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Impermeable

Charged polar molecules

Amino acids, ATP, glucose 6-phosphate, proteins, nucleic acids

Impermeable

centration gradient. As noted in Chapter 2, such transport reactions are spontaneous because they have a positive AS value (increase in entropy) and thus a negative AG (decrease in free energy).

The relative diffusion rate of any substance across a pure phospholipid bilayer is proportional to its concentration gradient across the layer and to its hydrophobicity and size; charged molecules are also affected by any electric potential across the membrane (see below). When a phospholipid bilayer separates two aqueous compartments, membrane permeability can be easily determined by adding a small amount of radioactive material to one compartment and measuring its rate of appearance in the other compartment. The greater the concentration gradient of the substance, the faster its rate of diffusion across a bilayer.

The hydrophobicity of a substance is measured by its partition coefficient K, the equilibrium constant for its partition between oil and water. The higher a substance's partition coefficient, the more lipid-soluble it is. The first and rate-limiting step in transport by passive diffusion is movement of a molecule from the aqueous solution into the hydrophobic interior of the phospholipid bilayer, which resembles oil in its chemical properties. This is the reason that the more hydrophobic a molecule is, the faster it diffuses across a pure phospholipid bilayer. For example, diethylurea, with an ethyl group (CH3CH2—) attached to each nitrogen atom of urea, has a K of 0.01, whereas urea has a K of 0.0002 (see Figure 7-1). Diethy-lurea, which is 50 times (0.01/0.0002) more hydrophobic than urea, will diffuse through phospholipid bilayer membranes about 50 times faster than urea. Diethylurea also enters cells about 50 times faster than urea. Similarly, fatty acids with longer hydrocarbon chains are more hy-drophobic than those with shorter chains and will diffuse more rapidly across a pure phospholipid bilayer at all concentrations.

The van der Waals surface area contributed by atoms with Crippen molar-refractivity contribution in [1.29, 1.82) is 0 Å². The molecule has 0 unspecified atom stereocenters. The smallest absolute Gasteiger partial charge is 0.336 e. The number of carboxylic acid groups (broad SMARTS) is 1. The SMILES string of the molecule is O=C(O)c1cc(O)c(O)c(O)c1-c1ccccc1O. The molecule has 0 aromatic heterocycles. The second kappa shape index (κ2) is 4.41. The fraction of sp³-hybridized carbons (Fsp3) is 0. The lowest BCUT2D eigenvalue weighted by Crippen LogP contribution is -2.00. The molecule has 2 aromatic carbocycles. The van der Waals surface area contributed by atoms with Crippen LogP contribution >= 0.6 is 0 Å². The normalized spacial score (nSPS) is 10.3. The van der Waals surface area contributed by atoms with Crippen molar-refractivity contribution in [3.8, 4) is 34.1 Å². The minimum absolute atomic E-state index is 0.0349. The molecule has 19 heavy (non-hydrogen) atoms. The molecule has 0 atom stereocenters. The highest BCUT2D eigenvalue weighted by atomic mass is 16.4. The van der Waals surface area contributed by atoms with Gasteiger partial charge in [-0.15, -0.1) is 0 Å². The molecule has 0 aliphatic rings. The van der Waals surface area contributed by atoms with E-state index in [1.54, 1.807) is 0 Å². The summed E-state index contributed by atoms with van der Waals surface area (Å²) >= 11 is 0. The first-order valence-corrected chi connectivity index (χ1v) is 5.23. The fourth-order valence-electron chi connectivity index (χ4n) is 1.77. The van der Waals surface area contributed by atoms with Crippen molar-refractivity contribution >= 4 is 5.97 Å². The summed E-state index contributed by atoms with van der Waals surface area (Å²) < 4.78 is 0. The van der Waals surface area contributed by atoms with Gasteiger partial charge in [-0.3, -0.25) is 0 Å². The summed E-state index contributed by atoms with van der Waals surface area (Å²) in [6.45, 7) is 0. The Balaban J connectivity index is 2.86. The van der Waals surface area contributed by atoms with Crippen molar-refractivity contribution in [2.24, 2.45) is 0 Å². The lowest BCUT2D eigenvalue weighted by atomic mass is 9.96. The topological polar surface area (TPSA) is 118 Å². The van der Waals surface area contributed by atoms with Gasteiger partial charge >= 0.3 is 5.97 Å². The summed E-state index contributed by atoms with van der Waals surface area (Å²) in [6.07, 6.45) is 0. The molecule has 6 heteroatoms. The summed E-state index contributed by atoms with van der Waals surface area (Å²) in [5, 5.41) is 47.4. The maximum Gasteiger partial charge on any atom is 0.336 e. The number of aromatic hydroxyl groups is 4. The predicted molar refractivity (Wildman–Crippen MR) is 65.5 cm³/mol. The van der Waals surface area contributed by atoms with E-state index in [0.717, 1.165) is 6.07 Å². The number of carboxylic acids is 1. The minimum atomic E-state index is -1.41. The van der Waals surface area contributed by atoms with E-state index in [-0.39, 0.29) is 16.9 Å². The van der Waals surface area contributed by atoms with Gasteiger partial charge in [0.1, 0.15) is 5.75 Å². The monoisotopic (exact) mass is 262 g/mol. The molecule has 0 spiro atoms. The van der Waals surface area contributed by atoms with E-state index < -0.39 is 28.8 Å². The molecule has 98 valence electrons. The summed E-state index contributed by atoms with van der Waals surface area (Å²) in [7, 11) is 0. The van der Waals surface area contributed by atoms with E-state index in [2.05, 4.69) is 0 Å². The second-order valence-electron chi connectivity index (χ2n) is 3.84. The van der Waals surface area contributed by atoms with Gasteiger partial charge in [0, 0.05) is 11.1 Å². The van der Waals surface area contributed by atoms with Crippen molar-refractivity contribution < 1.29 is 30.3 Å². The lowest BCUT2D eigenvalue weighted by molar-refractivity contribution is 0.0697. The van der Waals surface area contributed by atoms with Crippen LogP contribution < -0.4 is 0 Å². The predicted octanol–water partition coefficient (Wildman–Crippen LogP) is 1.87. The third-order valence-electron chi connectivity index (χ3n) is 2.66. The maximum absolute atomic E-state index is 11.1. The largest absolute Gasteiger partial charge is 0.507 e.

If a transported substance carries a net charge, its movement is influenced by both its concentration gradient and the membrane potential, the electric potential (voltage) across the membrane. The combination of these two forces, called the electrochemical gradient, determines the energetically favorable direction of transport of a charged molecule across a membrane. The electric potential that exists across most cellular membranes results from a small imbalance in the concentration of positively and negatively charged ions on the two sides of the membrane. We discuss how this ionic imbalance, and resulting potential, arise and are maintained in Sections 7.2 and 7.3.

▲ FIGURE 7-1 Relative permeability of a pure phospholipid bilayer to various molecules. A bilayer is permeable to small hydrophobic molecules and small uncharged polar molecules, slightly permeable to water and urea, and essentially impermeable to ions and to large polar molecules.

Membrane Proteins Mediate Transport of Most Molecules and All Ions Across Biomembranes

As is evident from Figure 7-1, very few molecules and no ions can cross a pure phospholipid bilayer at appreciable rates by passive diffusion. Thus transport of most molecules

ATP-powered pumps

Exterior

Cytosol

Cytosol

Ion channels

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